Are you the type of player who likes to stay back and take precision shots versus running in and gunning? Do you like sneaking around and utilizing cover to make shots from concealment? Do you like playing more of a scouting/observer role so that you can support your team? If you answered yes to any of these questions, perhaps airsoft sniping is for you.
Sniping in airsoft is a fun way to mix it up a bit if you've already been playing as a rifleman and certainly an inexpensive way to start given the nature of the rifles themselves. Most airsoft sniper rifles are spring powered. This keeps the cost to get into these rifles very inexpensive to purchase and to operate. Spring powered sniper rifles are much like spring pistols, just much larger and more powerful. Before firing a shot the bolt must be pulled back and cocked, like a real bolt action sniper rifle. Most good quality sniper rifles will shoot at least 400fps or more, which gives you an edge over a stock AEG. With the added power you do gain a slight edge in range too. But because these spring powered rifles do require some arm strength to manipulate the bolt and pull back to cock the rifle, this type of airsoft gun is not ideal for very young players. A type that might be preferable for younger players would be gas powered. This is a small category and there are not too many rifles of this type available, but they do cost more to use in the long run since you have to buy propellant such as CO2 or green gas to use them. But with these you do not have to fight a heavy spring to cock the gun.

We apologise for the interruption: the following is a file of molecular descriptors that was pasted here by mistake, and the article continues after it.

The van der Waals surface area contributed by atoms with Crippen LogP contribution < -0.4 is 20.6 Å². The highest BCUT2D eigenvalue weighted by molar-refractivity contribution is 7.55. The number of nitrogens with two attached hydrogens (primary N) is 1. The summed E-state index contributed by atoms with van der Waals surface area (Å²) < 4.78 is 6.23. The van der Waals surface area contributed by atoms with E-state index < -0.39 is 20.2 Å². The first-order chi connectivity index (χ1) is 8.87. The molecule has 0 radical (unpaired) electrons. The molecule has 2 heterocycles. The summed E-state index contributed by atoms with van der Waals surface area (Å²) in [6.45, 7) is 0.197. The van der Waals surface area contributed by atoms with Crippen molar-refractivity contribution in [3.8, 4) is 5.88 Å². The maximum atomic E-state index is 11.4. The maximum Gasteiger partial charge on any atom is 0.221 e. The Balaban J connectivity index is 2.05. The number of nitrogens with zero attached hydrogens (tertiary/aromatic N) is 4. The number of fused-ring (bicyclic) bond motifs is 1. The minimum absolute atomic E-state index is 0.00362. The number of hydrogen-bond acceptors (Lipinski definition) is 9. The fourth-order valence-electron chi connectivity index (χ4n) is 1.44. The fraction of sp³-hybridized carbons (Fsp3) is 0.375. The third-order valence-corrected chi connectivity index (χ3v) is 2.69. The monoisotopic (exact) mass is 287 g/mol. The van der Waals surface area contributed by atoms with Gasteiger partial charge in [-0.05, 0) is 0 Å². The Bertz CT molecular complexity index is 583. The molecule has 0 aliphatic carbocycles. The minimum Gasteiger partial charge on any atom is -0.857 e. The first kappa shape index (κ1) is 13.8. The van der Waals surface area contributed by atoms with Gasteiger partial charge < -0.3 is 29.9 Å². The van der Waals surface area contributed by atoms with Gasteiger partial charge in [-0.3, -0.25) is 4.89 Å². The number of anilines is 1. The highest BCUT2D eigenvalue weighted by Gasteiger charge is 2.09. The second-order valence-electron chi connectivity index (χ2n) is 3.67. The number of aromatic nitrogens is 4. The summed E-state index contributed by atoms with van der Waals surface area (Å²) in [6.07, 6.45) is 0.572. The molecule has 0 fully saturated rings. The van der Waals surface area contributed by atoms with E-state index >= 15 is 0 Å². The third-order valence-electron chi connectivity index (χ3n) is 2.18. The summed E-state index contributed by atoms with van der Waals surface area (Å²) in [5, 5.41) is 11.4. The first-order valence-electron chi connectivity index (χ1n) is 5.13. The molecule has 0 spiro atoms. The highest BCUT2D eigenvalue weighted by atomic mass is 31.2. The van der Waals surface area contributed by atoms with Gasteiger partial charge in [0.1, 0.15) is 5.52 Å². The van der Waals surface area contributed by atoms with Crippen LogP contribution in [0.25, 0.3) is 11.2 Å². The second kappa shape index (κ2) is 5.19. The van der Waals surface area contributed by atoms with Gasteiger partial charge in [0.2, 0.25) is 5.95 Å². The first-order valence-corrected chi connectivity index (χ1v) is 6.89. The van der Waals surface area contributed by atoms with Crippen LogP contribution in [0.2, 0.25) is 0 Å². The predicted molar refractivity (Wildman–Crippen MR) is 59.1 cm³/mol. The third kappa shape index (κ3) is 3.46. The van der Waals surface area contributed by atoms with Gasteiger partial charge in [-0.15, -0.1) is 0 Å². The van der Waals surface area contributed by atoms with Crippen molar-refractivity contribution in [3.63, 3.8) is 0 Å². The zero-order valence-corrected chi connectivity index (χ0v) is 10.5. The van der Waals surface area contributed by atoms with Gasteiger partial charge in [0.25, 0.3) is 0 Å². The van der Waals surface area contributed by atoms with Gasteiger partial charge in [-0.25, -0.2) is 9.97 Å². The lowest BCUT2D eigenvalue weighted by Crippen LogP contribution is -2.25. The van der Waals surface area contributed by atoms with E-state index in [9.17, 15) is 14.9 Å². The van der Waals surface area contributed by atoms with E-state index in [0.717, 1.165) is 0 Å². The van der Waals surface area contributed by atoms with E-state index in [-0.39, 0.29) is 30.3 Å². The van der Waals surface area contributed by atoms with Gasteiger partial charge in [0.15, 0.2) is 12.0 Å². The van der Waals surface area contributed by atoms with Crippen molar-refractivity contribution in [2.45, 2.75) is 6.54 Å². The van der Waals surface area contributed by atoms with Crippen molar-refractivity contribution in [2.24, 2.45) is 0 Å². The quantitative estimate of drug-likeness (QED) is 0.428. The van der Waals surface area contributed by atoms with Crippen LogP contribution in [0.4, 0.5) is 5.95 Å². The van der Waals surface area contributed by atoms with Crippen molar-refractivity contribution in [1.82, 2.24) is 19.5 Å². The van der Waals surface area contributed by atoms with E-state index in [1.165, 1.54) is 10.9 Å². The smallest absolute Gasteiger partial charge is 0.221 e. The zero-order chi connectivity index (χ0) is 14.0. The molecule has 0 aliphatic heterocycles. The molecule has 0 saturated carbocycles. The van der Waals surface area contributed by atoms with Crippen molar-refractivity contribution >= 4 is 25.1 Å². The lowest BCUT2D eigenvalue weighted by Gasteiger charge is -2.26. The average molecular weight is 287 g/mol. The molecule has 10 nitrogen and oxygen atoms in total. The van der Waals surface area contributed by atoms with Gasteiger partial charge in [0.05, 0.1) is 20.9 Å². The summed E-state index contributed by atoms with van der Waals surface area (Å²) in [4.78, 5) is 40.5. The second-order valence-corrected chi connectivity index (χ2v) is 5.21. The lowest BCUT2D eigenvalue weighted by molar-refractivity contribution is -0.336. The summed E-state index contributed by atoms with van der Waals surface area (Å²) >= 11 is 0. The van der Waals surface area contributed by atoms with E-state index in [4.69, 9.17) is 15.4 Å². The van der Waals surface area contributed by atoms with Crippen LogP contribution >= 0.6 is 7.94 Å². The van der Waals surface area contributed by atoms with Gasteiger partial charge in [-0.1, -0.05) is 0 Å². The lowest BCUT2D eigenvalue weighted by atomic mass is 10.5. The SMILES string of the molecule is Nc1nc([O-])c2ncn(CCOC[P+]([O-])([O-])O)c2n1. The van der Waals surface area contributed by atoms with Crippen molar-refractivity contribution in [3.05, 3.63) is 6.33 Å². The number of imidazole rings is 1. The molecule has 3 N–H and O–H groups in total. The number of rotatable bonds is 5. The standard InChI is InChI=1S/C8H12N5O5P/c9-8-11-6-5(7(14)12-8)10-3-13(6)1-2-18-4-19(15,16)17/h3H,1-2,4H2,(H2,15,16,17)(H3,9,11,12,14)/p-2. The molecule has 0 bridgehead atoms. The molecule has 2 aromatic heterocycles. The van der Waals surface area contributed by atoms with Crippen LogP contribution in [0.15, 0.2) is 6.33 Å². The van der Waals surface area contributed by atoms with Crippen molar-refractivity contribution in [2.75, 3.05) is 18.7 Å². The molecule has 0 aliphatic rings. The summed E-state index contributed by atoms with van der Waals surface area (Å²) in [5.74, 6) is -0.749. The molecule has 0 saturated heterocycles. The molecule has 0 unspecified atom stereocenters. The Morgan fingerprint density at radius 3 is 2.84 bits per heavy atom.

You should know that when you purchase an airsoft sniper rifle, many of them will not come with any sights for aiming. It is assumed that you will pick up a scope of your choice and add it to the rifle you end up with, so often times you will just have a rail on the gun and nothing more. Another tactical accessory that you may want to consider to go with your sniper rifle is a bipod if your rifle can mount it.
Another consideration is heavyweight BBs to squeeze more accuracy out of a stock rifle. Heavy BBs are less susceptible to wind deflection and will keep a straighter flight compared to a lower weight BB which can veer off course very easily.
Sniper rifles start at under $100 and can go up significantly in price. What should be your deciding factor for buying a sniper rifle is what your priorities are. Most of these will shoot around the same velocity (~400+ fps or more), but the difference is the build quality and how solid the rifle feels. The cheaper rifles will feel light and more toy-like, but will shoot identically to the more expensive rifles. The more expensive rifles will have more metal content and weight, nicer stocks, and potential for upgrades down the line.